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Cambodia’s riders claim bronze as 2017 SEA Games open in style

Malaysian diver Nur Dhabitah lights the Games cauldron during the opening ceremony of the 29th Southeast Asian Games in Kuala Lumpur on Saturday.
Malaysian diver Nur Dhabitah lights the Games cauldron during the opening ceremony of the 29th Southeast Asian Games in Kuala Lumpur on Saturday. Adek Berry/AFP

Cambodia’s riders claim bronze as 2017 SEA Games open in style

The spectacle of teenage diver Nur Dhabitah flying under the roof of the 80,000-capacity Bukit Jalil stadium to light the 12-metre-high SEA Games cauldron was the climax to a glittering two-hour opening ceremony as fireworks blazed in the Kuala Lumpur sky on Saturday evening.

The ceremony began with a flag parade of the 10 member nations of Asean and Timor-Leste followed by a march past of the contingents and athletes as well as the raising of the SEA Games Federation and KL2017 flags.

Malaysia’s monarch, Yang Di-Pertuan Agung Sultan Muhammad V, and Malaysian Prime Minister Najib Razak were among the top dignitaries attending the spellbinding ceremony showcasing the best of Malaysian art and culture.

The Games were declared officially open by the Malaysian monarch, with national high jumper Nauraj Singh Randhawa taking the traditional oath on behalf of the nearly 5,000 athletes gathered for the 11-day competition over 405 events in 38 disciplines.

The four-part cultural display highlighting Malaysia’s origins and diversity was hosted by popular Malaysia entertainers Yasmin Yusof and Raymond Goh. In keeping with the Games theme of “Rising Together”, song and dance sequences depicted Asean unity.

Hosts Malaysia have fielded the most number of athletes at the Games at 844, while Thailand boast one of the biggest contingents with 816 athletes and 446 officials.

The Cambodian delegation at the march past was led by chinlone athlete Nem Sokphirom, with the contingent’s strikingly bold purple tops standing out.

The Cambodian team of Ly Sovanachandara, Lon Sopheakra, Sim Narith, Phay Visal and Moeng Sochea brought home the country’s first ever equestrian medal Games after tenaciously holding off Singapore to bag bronze in the 80km team endurance competition at the Terengganu International Endurance Park in Lembah Bidong yesterday morning.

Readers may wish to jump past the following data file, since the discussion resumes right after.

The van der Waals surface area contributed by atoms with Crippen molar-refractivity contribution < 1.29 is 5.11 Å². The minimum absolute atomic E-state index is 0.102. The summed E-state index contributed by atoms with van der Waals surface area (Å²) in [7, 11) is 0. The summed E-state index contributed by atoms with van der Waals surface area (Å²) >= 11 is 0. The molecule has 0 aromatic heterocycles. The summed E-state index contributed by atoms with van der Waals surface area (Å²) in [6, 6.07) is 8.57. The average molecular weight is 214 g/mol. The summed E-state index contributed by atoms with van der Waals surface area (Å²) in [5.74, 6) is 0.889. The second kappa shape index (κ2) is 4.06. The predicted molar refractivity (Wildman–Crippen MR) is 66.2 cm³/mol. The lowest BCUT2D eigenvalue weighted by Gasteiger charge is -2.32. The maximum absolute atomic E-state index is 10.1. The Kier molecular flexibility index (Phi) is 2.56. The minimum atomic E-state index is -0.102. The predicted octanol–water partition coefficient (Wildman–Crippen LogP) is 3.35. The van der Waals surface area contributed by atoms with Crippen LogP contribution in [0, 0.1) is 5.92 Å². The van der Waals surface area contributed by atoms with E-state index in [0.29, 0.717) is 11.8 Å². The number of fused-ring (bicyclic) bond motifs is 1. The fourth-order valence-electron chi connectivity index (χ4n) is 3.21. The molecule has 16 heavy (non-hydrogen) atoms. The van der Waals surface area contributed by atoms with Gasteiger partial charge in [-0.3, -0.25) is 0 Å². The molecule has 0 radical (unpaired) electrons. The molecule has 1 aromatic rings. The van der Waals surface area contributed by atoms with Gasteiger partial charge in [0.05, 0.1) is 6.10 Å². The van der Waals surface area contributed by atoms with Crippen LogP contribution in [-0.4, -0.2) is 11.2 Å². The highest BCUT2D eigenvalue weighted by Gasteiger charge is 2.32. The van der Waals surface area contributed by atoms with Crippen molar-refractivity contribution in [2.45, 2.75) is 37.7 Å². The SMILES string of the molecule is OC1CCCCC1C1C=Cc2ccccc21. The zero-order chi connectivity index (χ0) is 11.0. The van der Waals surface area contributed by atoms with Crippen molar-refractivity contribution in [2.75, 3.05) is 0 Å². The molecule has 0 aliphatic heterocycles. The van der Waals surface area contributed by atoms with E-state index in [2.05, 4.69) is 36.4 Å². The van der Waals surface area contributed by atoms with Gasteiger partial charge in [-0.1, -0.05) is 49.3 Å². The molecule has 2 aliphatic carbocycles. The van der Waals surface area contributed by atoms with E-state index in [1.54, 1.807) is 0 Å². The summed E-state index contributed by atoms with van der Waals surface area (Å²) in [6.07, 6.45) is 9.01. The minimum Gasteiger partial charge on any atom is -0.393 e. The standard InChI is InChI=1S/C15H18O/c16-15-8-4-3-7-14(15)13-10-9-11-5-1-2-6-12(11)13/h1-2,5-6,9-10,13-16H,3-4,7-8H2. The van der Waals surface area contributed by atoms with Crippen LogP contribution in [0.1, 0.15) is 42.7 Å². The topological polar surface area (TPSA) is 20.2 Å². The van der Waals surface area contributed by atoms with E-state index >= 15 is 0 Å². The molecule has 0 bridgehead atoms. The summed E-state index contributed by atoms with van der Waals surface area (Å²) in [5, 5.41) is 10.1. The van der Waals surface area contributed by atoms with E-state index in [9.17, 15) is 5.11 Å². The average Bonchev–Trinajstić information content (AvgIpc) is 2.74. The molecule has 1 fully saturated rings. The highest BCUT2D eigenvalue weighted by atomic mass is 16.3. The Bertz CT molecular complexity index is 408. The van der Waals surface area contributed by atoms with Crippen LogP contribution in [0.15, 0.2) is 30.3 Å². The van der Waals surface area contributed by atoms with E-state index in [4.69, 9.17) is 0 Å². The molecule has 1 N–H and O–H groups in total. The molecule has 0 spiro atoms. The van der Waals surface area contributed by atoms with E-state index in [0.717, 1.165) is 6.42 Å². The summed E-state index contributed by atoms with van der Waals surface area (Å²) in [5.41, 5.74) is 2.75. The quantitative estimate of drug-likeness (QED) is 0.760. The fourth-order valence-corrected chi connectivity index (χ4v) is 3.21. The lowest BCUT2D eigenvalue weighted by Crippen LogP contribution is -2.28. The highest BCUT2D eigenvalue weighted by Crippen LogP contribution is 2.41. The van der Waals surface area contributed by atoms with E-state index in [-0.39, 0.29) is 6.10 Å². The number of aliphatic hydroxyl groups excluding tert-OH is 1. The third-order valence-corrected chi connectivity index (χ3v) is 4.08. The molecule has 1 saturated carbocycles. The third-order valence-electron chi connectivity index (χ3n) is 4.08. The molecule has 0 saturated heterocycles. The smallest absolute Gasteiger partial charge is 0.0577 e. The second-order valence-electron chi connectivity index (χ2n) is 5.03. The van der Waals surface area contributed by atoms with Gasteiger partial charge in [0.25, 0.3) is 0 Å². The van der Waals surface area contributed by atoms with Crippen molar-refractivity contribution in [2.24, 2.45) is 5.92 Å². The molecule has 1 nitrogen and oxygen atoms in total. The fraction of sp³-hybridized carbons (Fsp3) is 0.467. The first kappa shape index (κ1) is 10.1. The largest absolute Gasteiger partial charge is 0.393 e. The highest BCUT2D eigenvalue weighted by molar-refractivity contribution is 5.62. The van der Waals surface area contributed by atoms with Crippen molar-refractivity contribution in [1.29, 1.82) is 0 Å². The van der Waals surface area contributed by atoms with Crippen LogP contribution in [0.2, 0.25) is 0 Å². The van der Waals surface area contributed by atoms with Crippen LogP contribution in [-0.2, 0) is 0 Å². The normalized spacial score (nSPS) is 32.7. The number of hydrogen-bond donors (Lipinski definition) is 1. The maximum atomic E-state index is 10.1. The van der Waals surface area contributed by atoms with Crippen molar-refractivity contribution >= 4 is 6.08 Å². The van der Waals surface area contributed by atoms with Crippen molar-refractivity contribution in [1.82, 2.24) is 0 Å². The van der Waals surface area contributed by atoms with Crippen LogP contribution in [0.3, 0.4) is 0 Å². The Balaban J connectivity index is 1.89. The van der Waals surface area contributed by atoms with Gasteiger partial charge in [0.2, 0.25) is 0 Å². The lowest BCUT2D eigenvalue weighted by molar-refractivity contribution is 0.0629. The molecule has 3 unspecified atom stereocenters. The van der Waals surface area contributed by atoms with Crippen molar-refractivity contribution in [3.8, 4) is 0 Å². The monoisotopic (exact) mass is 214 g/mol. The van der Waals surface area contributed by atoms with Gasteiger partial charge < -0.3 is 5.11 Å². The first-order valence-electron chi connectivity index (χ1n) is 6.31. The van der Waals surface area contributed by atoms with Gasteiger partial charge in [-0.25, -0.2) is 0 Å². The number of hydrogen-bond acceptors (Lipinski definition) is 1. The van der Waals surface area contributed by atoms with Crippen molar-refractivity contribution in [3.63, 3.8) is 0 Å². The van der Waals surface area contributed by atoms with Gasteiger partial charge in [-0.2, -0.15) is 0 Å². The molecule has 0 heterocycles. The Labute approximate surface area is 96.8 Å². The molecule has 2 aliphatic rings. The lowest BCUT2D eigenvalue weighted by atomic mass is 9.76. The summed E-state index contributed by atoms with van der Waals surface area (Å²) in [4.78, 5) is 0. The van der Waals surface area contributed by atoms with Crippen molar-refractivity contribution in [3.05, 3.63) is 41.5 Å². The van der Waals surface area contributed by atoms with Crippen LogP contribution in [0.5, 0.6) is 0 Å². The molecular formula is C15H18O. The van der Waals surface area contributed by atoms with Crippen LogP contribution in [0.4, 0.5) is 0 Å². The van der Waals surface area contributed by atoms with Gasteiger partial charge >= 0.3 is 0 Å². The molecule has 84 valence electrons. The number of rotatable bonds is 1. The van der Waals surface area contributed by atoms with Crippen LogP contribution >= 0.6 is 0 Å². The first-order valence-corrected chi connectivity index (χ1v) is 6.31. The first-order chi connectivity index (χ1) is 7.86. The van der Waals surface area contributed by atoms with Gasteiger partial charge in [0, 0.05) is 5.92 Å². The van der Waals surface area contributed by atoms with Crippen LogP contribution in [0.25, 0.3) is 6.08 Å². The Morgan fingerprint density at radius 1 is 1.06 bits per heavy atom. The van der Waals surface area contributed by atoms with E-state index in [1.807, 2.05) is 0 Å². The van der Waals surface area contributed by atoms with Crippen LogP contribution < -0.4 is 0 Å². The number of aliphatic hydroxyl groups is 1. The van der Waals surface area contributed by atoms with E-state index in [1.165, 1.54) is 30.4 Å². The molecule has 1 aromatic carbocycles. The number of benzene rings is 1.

The five-team line-up was flagged off at 3am and nearly six hours later Malaysia ended up celebrating gold in both the individual and team events with Sultan Mizan Zainal Abidin making Games history as the first sultan not only to compete but also to win a medal.

In the team event, Malaysia, ably led by Mizan Zainal Abidin was followed home by Thailand, with Cambodia third, Singapore fourth and Brunei bringing up the rear. In the individual standings, Mizan was followed home by compatriot Mohd Bulkhari Rozali in close attendance.

It was a remarkable show of courage by the young and relatively inexperienced Cambodian team competing in an endurance event for the first time. While riders from other countries brought their own horses, Cambodia had to lease theirs, making it more challenging for the team to understand and familiarise themselves with their mounts.

“We are so thrilled. We have been working so hard and the boys went through a tough qualifying cycle. This is our competitive debut in endurance [and] we are so proud to bring this medal home,” said Mona Tep, the president of the Cambodian Equestrian Federation.

“We have to acknowledge the great support we have received from the Asean Equestrian Federation and the help the Thai Equestrian Federation has been extending, and also our home base of the Cambodian Country Club for so much of logistical support,” Tep said.

Cambodia’s endurance coach Guillaume Larivain was understandably overwhelmed by the team’s performance and felt that the bronze medal had given the riders an incentive to aim even higher.
Cambodia claimed bronze medals from event 1 and event 4 in chinlone on Thursday.

Cambodian long distance runners Takizaki Kuniaki, more popularly known as Neko Hiroshi, and Ma Viro finished sixth and 11th respectively in the men’s marathon, which was run some hours before the Opening Ceremony on Saturday.

The 40-year-old Rio Olympian Kuniaki, a Japanese national turned Cambodian citizen in 2011, clocked a personal best of 2 hours 42 minutes 22 seconds, but that effort was not enough to get him close to the top finishers. Kuniaki, who had finished 139th in Brazil at 2:45:55, however, considerably improved upon that time in Kuala Lumpur.

Singapore’s Guillaume Soh won the event in 2:29:27, ahead of Agus Prayogo of Indonesia in 2:31:20, with Muhaizar of Malaysia checking in third at 2:31.52.

It was an uphill struggle for Ma Viro as he came home 11th out of a field of 15 runners, out of which three did not finish. Viro, who had finished third earlier this month in the Angkor Empire Half Marathon in Siem Reap, clocked in at 3:18.

In the men’s rugby 7s, Cambodia beat Indonesia 17-12 in the fifth-sixth place playoff at the Petaling Jaya Stadium yesterday morning.

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